The Twentieth Century Society

Campaigning for outstanding buildings

Front facade
Result of leaks
Exterior close-up

91 Genesta Road – stop the rot!

We were shocked to see these images of 91 Genesta Road, one of a terrace of four houses by Lubetkin in a south London street and listed at Grade II *. We were very pleased however that the London Borough of Greenwich has come to us for advice on schedules of urgent works and repairs to the building to compel the owners to take action. We are confident that the building can have a fabulous future if work is taken to repair it now.

These images show the result of long term roof leaks and blocked guttering which all demand urgent work. Repairs are also required to cut back and treat plant growth in the external masonry, repair the reinforced concrete facade, renew the paintwork and overhaul all repairable windows. Internally, all the floor panels and plaster damaged by damp require replacement, as well as the restoration of the bathroom fixtures and tiles.

91 Genesta Road makes up one of a terrace of four houses (Nos 85-91) designed in 1933-4 by Berthold Lubetkin. The three storey houses, built in reinforced concrete with a flat roof, are a very distinctive and classic Lubetkin design, and comprise the only completed terrace in England built in the modern idiom during the 1930s. Most houses retain their original Crittall metal doors, and all the windows to the front have the original Crittall metal frames. This particular house is noted within English Heritage’s listing description as having the most complete interior of all the terrace.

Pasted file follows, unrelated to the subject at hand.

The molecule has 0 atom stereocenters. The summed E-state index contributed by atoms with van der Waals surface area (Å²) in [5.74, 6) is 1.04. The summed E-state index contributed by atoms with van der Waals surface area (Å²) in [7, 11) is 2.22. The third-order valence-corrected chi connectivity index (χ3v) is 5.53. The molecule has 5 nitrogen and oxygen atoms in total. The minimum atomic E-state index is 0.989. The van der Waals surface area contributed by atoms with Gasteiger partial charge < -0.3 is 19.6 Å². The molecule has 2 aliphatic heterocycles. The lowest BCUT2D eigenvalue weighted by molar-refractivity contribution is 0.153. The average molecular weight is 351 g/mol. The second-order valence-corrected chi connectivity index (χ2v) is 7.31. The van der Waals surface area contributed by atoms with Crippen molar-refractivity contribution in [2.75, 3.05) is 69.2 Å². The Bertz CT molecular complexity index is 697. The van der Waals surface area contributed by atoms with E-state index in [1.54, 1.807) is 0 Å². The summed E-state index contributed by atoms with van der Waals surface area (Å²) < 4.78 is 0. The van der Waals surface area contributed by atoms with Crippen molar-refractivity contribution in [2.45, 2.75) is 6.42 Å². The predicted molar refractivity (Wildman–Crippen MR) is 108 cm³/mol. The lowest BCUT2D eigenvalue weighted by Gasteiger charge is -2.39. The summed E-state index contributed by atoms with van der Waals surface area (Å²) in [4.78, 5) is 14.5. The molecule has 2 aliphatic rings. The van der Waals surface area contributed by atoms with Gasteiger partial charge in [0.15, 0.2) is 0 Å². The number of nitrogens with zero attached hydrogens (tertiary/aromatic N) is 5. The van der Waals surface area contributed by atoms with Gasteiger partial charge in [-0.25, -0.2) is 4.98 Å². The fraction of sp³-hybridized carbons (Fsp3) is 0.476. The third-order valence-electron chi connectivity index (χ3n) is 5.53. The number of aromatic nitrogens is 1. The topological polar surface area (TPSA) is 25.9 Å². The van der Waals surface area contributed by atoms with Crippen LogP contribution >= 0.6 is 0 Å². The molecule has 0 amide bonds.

Lubetkin was an emigre architect from the Soviet Union who settled in Britain in late 1931. This is his first building here, and reveals many of the design details which were to appear in his later and better-known public commissions. Lubetkin himself designed only two other private houses, both in Whipsnade and including one for himself. Other famous work by the architect includes Grade I listed Finsbury Health Centre (1935-1938), Highpoint I (1933-5) in Highgate, a large scale residential development in north London, also Grade I listed; and various listed enclosures in London and Dudley Zoos.


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